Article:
Jad Hobeika, son of Lebanese couturier Georges Hobeika was recently revealed as Co-Creative Director of the house, working alongside his father. But Jad has in fact been an integral part of the brand’s development for six years. In 2016 he began working at the couture brand, giving his input and helping to create the collections in order to expand the House’s audience to a younger, more fashion-forward clientele and evolving the brand on a step to becoming more internationally recognised.
The first collection he worked on was in 2019 and he has since played an integral role in developing the House’s collections and communications. At just 26 Jad has much less experience than his father who has been in the industry for almost 30 years, but he has a young, fresh and free-spirited take on fashion and it is this that is driving the Maison into the future. This year Jad was formally announced as Co-Creative Director giving the young designer and his father equal input in all creative elements of the collections.
The first collection presented by the two Co-Creative Directors is the Fall/Winter 2022 collection which showed in Paris this July and was the first official reveal of the two designers to the world. The collection was brighter and bolder than we have seen in previous seasons, as well as featuring menswear looks for the first time. As the brand continues to move forward, we find out more about how this relationship between father and son is helping the evolution of the couture house.
Congratulations on the Fall/Winter 22 Haute Couture show – can you tell us a little about your creative process for this collection?
I always start to design by having a feeling for certain shapes and colours. I sketch and let the idea take me to another place or I move from one sketch to another until something gives me a feeling of newness; something I would like to see in events or on the streets, and then I put together a vision for the idea and translate it into a theme that leads to creating a full collection.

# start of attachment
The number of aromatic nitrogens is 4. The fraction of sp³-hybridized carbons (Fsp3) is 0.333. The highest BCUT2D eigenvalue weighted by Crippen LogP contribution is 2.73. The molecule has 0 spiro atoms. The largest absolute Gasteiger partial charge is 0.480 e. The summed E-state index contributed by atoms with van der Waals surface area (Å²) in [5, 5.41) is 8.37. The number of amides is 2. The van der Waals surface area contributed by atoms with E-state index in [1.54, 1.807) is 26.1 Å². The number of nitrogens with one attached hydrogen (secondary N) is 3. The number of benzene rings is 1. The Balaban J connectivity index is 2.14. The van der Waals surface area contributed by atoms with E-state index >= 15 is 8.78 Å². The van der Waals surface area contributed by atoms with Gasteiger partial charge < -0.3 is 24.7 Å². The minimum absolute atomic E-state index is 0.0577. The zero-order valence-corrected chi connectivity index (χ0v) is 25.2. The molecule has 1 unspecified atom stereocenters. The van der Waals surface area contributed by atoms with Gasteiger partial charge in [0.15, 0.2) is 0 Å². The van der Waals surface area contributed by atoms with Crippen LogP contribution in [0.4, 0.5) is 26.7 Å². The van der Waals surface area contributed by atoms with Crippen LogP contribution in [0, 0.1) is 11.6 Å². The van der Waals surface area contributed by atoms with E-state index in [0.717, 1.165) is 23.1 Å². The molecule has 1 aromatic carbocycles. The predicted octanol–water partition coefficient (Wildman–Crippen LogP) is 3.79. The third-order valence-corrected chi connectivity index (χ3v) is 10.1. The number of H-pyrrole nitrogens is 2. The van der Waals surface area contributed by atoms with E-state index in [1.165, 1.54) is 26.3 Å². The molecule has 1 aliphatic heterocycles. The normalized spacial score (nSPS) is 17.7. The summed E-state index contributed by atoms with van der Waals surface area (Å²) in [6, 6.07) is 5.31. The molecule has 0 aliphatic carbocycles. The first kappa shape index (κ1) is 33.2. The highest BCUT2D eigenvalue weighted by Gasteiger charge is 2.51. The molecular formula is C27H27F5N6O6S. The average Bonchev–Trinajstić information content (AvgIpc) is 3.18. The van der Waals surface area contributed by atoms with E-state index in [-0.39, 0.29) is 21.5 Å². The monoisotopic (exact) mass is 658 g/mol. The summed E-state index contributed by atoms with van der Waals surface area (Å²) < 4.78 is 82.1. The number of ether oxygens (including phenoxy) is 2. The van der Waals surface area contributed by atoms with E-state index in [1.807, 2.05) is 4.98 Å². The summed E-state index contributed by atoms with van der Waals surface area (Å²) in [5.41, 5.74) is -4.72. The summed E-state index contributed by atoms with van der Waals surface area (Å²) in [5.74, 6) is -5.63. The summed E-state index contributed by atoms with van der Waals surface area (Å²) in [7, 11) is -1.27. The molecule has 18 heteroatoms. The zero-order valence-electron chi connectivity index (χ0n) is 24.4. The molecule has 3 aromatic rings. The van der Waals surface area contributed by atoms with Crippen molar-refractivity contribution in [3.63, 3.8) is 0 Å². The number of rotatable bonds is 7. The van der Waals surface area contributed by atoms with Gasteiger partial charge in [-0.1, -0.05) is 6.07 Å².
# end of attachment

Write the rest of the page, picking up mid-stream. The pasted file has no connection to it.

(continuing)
Can you share a little on the Haute Couture presentation and the experience as this was your first as Co-Creative Director?
I worked on it like any other collection. I didn’t want my first collection as a Co-Creative Director to be different from what our clientele are used to seeing especially as it wasn’t actually the first collection I worked on. Now, what’s going to happen next is a surprise!
You are now working alongside your father at the House tell us about your journey together as Co-Creative Directors and where you are at in that today.
Six years ago, Georges first welcomed me into the design studio. It was a great opportunity to learn and showcase my talent at the same time. The ride wasn’t always as smooth as expected and the relationship is harder than it looks. I had to re-imagine the girl of Georges Hobeika and that’s not easy when the Maison has been targeting a certain clientele for almost 30 years.
Season after season, collection after collection, we started embracing a broader, more inclusive audience. The first couture collection co-designed by Georges and I debuted in the Fall-Winter 2019 season, and today we are both working hand-in-hand, sharing responsibilities for collections and business strategy alike with one vision in mind: expanding internationally, speaking the language of a young clientele all while safeguarding the DNA of the Maison.
How do you think your touch on the brand can be seen and what influence would you like to have on the designs moving forward?